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The Palaeolithic record of Warsash, Hampshire, UK: implications for late Lower and early Middle Palaeolithic occupation history of Southern Britain

Davis, R. J., Hatch, M., Ashton, N., Hosfield, R. and Lewis, S. G. (2016) The Palaeolithic record of Warsash, Hampshire, UK: implications for late Lower and early Middle Palaeolithic occupation history of Southern Britain. Proceedings of the Geologists' Association, 127 (5). pp. 558-574. ISSN 0016-7878

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To link to this item DOI: 10.1016/j.pgeola.2016.09.005

Abstract/Summary

This paper presents new work on the Lower and Middle Palaeolithic assemblages recovered from Pleistocene gravels of the River Test at Warsash, Hampshire. Historic map and artefact analyses enable the geological context to be established for substantial portions of the Warsash Palaeolithic record, which, when combined with new data relating to regional terrace stratigraphy and chronology, enables Warsash to be incorporated within regional and national Palaeolithic frameworks. Three key assemblages are identified: (1) a handaxe-dominated assemblage associated with gravels of the Lower Warsash Terrace that is likely to relate to hominin occupation during MIS 9; (2) a Levallois assemblage probably related to sediments overlying the Lower Warsash Terrace and likely to represent occupation in late MIS 8 and/or MIS 7; (3) a handaxe-dominated assemblage recovered from gravels of the Hamble Terrace, which is likely to have been reworked from older terrace fragments. The presence at Warsash of ficrons, cleavers and plano-convex handaxes is confirmed and their potential chronological significance considered. The Levallois record of the Solent Basin is discussed, highlighting its impoverished nature relative to the rich Levallois record of the Thames Valley. It is argued that preservation bias and/or collection history have not played a major role in creating these differences. Instead, it is likely to represent the limited dispersal of Neanderthal populations further into Britain from an entry point in the southern North Sea Basin.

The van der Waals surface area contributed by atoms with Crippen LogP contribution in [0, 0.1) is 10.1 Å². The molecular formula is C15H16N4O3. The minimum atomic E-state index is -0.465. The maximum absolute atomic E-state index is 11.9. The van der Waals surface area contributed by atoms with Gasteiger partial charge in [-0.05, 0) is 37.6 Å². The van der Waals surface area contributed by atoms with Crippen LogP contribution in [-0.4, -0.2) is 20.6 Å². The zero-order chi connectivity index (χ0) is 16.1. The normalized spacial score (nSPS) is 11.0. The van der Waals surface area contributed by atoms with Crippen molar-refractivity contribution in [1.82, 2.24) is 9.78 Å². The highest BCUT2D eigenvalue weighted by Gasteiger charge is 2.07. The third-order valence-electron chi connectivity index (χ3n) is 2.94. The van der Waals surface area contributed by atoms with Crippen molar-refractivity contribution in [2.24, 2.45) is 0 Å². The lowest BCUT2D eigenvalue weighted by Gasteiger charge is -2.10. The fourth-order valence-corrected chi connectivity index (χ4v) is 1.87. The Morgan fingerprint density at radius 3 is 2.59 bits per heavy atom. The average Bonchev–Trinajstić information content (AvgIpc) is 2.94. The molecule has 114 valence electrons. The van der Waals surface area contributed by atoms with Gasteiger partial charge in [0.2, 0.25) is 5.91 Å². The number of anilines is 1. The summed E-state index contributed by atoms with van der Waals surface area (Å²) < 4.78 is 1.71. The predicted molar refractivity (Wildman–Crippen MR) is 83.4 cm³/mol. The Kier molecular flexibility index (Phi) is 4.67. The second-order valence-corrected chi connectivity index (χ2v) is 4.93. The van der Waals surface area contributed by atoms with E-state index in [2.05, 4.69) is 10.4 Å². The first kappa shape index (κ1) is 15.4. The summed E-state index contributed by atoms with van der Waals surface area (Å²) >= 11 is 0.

Item Type:Article
Refereed:Yes
Divisions:Faculty of Science > School of Archaeology, Geography and Environmental Science > Department of Archaeology
ID Code:68003
Publisher:Elsevier

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